Does the United States need Europe? That question is currently under much debate in Washington policy circles, with some arguing that the U.S. should redeploy forces, materiel and military planning away from Europe and reallocate them toward countering China. The argument has some validity, but it is ultimately unsustainable.
A rarely seen occurrence happened in Europe this week: a humbled China apologized to Europe, after the country’s ambassador to France questioned the sovereignty of post-Soviet countries. It has renewed the conversation about what could happen if Europe, armed with a unified China policy, went toe-to-toe with Beijing.
In a rare move, China’s Foreign Ministry has publicly distanced itself from statements made by a sitting ambassador after the PRC’s top envoy in Paris, Lu Shaye, suggested that none of the former Soviet republics are recognized under international law. His remarks sparked outrage in several European countries.
An opposition victory in Turkey’s elections on May 14 could open a window of opportunity to build a friendlier relationship between Turkey and its partners in NATO and the EU. Yet when it comes to Ankara’s relationship with the EU, there is another election this May that could prove as decisive: Greece’s elections on May 21.
While making the world safer for women and girls is the goal of the U.N. Commission on the Status of Women, it has historically focused on doing so in physical spaces. But as the emphasis on the digital age at this year’s annual CSW session made clear, its mission must expand to include harm and gendered violence that takes place online.
Tensions are mounting in Brussels after four EU member states unilaterally banned grain imports from Ukraine. The moves are technically illegal, as trade policy can only be set at the EU level. But the Eastern European countries in question are panicking over a glut of grain that is starting to have domestic political consequences.
Powered by intense opposition to a law that would require Dutch farmers to severely cut their nitrogen emissions, the populist Farmer’s Citizens Movement has suddenly become the most popular party in the Netherlands. It’s a taste of things to come as democracies seek to enact measures to protect the environment.
French President Emmanuel Macron’s controversial visit to China earlier this month sparked widespread criticism on both sides of the Atlantic. Now, as the clamor dies down, two important questions remain that cannot easily be explained away: When it comes to China, who speaks for Europe? And where is European policy on China heading?
For years, Russia analysts have tried to make sense of President Vladimir Putin’s rule by reaching for comparisons with key moments in Russian history. Yet a more useful approach than looking to Russian history would be to compare the Putin regime with similar regimes over the past 70 years in Egypt, Pakistan and Yemen.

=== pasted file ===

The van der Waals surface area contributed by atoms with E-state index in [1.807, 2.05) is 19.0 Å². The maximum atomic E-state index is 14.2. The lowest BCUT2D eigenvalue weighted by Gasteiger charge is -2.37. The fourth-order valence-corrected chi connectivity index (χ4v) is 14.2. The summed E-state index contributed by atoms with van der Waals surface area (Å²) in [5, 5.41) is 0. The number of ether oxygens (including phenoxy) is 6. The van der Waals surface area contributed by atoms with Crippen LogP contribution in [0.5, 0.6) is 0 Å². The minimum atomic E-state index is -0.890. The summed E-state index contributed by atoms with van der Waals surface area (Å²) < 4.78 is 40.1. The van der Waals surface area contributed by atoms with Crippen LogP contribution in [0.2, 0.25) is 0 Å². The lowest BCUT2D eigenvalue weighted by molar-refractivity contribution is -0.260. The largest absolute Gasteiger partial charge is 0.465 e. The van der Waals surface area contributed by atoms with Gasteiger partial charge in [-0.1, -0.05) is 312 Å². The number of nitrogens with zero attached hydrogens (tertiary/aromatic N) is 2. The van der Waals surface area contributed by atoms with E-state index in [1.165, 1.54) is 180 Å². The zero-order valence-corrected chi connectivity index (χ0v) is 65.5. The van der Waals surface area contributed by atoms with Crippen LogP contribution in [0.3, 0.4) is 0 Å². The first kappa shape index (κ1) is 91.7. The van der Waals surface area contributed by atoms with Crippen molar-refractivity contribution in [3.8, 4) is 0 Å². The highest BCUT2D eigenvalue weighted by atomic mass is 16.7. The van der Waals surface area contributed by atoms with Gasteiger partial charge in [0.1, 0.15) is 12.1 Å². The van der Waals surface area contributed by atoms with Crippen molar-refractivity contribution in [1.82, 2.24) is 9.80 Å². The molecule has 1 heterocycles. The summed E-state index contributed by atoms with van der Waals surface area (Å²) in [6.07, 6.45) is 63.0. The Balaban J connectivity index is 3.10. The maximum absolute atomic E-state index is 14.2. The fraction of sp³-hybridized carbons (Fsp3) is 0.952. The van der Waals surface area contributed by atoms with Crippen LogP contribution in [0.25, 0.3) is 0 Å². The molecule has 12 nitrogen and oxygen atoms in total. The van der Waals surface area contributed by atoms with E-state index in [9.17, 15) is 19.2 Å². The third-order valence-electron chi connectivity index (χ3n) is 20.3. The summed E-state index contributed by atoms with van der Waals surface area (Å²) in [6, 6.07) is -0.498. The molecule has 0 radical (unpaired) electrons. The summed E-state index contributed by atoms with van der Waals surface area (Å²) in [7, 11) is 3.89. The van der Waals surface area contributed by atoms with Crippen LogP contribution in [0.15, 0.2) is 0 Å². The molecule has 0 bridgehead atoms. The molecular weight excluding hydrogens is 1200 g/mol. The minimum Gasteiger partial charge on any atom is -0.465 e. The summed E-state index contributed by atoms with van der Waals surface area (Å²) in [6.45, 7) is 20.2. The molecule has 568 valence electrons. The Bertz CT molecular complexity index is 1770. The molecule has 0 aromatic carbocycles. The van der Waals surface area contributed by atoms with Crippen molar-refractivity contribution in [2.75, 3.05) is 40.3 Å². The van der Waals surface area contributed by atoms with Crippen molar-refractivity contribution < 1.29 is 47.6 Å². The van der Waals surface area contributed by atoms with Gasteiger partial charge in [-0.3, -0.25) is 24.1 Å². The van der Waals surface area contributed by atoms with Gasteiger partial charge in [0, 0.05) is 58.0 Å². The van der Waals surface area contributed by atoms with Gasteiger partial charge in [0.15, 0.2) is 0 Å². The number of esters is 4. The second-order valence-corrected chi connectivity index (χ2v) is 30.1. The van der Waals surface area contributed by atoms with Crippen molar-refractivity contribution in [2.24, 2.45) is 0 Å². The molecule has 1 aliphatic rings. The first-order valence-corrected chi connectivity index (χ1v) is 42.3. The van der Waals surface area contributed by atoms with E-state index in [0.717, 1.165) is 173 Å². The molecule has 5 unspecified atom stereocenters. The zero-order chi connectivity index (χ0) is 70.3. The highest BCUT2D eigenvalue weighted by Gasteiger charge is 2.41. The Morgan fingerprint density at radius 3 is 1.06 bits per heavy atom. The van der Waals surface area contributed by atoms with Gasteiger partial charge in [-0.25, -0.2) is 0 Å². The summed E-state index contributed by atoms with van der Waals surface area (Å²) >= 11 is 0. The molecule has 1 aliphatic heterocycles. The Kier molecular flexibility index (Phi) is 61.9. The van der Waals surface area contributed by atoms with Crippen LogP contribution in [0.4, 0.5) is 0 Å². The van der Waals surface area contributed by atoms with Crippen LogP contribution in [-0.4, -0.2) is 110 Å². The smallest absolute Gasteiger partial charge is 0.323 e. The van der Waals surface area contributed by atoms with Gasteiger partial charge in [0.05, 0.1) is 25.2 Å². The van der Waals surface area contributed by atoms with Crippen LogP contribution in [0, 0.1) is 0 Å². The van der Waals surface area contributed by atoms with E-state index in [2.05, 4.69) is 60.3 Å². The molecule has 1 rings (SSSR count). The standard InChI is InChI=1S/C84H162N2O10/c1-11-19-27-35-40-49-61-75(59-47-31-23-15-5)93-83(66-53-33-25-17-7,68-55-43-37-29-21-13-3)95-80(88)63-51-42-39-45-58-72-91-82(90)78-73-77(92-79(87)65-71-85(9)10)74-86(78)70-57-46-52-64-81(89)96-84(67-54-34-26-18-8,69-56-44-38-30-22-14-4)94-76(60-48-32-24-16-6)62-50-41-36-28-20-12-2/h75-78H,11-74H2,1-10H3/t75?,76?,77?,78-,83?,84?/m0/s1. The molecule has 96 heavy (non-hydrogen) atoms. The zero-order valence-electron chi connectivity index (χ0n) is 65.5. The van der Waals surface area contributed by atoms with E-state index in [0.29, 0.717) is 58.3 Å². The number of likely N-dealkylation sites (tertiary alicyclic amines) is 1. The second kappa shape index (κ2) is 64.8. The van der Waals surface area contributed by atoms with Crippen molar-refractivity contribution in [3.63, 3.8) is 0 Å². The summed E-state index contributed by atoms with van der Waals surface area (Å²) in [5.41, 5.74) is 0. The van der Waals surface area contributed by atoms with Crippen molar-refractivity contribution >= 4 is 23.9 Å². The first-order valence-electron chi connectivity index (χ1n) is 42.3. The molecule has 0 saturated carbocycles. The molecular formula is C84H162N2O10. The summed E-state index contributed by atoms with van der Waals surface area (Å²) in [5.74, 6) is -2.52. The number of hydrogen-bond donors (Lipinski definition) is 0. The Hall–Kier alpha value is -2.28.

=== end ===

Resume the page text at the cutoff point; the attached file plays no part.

Could a coalition of non-Western countries find a pathway to peace between Russia and Ukraine? Brazilian President Lula da Silva talked up this prospect on a visit last weekend to Beijing. Along with China’s own 12-point “position paper” on ending the war, that has focused attention on non-Western powers’ potential to broker peace.
Ten years after France launched its military intervention in Mali to oust jihadist militants, its influence in West Africa’s Sahel region is waning. Against this backdrop, French President Emmanuel Macron outlined a new “framework for security cooperation” last month as part of a new approach to relations with African countries.
Russia’s war in Ukraine has disrupted the global nuclear energy market, with unpredictable implications for global energy security. While the decoupling from Russian sources of nuclear fuel and reactors makes perfect sense to some policymakers, disruptions of the status quo entail significant costs—and sometimes risks.
Classified U.C. intelligence documents revealing secret plans related to the Ukrainian military were leaked across social media channels last week, taking U.S. government officials by surprise. While it will likely have no influence on the course of the war, the leak offers insights into how the war is playing out.
Observers across Europe reacted furiously to remarks French President Emmanuel Macron made last week imploring Europe not to behave like “vassals” of the U.S., amid its intensifying geopolitical competition with China. But the reaction by European capitals to Macron’s statements are more revealing than his original remarks.
French President Emmanuel Macron embarked on a three-day state visit to China last week, during which the war in Ukraine, Europe’s ties with Beijing and trade between France and China topped his agenda. But Macron’s messaging during the trip was confusing and raised questions about his vision of European strategic autonomy.
The recent protests that erupted across Israel in opposition to a proposed “judicial reform” put the spotlight on an increasingly prominent issue: the politicization of the judiciary. More and more, democratically elected governments around the world have been dismantling checks and balances to undermine judicial independence.
The unprecedented case of an activist being sentenced for providing another woman with abortion pills has put Poland’s near-total ban on abortion back in the spotlight. It could also make abortion a major topic ahead of parliamentary elections due this fall, highlighting the country’s split between liberals and social conservatives.